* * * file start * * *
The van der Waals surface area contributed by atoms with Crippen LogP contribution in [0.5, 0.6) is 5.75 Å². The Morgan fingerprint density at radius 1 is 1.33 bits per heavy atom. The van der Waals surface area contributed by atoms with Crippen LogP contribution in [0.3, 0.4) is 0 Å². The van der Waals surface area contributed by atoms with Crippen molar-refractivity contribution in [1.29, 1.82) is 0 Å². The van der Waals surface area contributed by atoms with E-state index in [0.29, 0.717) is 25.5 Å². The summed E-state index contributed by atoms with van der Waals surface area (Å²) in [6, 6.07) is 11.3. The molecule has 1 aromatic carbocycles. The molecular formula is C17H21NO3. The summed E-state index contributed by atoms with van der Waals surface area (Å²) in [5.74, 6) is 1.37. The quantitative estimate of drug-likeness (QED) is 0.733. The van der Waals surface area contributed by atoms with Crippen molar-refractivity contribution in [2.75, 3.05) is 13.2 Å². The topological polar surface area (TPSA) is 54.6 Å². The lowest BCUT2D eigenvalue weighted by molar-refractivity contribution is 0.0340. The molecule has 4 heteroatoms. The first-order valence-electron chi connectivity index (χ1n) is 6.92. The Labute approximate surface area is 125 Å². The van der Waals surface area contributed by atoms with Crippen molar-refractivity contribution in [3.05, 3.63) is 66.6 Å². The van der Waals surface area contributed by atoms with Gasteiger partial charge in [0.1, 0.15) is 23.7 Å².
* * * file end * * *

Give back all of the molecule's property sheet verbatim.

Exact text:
The van der Waals surface area contributed by atoms with Crippen LogP contribution in [0.5, 0.6) is 5.75 Å². The Morgan fingerprint density at radius 1 is 1.33 bits per heavy atom. The van der Waals surface area contributed by atoms with Crippen LogP contribution in [0.3, 0.4) is 0 Å². The van der Waals surface area contributed by atoms with Crippen molar-refractivity contribution in [1.29, 1.82) is 0 Å². The van der Waals surface area contributed by atoms with E-state index in [0.29, 0.717) is 25.5 Å². The summed E-state index contributed by atoms with van der Waals surface area (Å²) in [6, 6.07) is 11.3. The molecule has 1 aromatic carbocycles. The molecular formula is C17H21NO3. The summed E-state index contributed by atoms with van der Waals surface area (Å²) in [5.74, 6) is 1.37. The quantitative estimate of drug-likeness (QED) is 0.733. The van der Waals surface area contributed by atoms with Crippen molar-refractivity contribution in [2.75, 3.05) is 13.2 Å². The topological polar surface area (TPSA) is 54.6 Å². The lowest BCUT2D eigenvalue weighted by molar-refractivity contribution is 0.0340. The molecule has 4 heteroatoms. The first-order valence-electron chi connectivity index (χ1n) is 6.92. The Labute approximate surface area is 125 Å². The van der Waals surface area contributed by atoms with Crippen molar-refractivity contribution in [3.05, 3.63) is 66.6 Å². The van der Waals surface area contributed by atoms with Gasteiger partial charge in [0.1, 0.15) is 23.7 Å².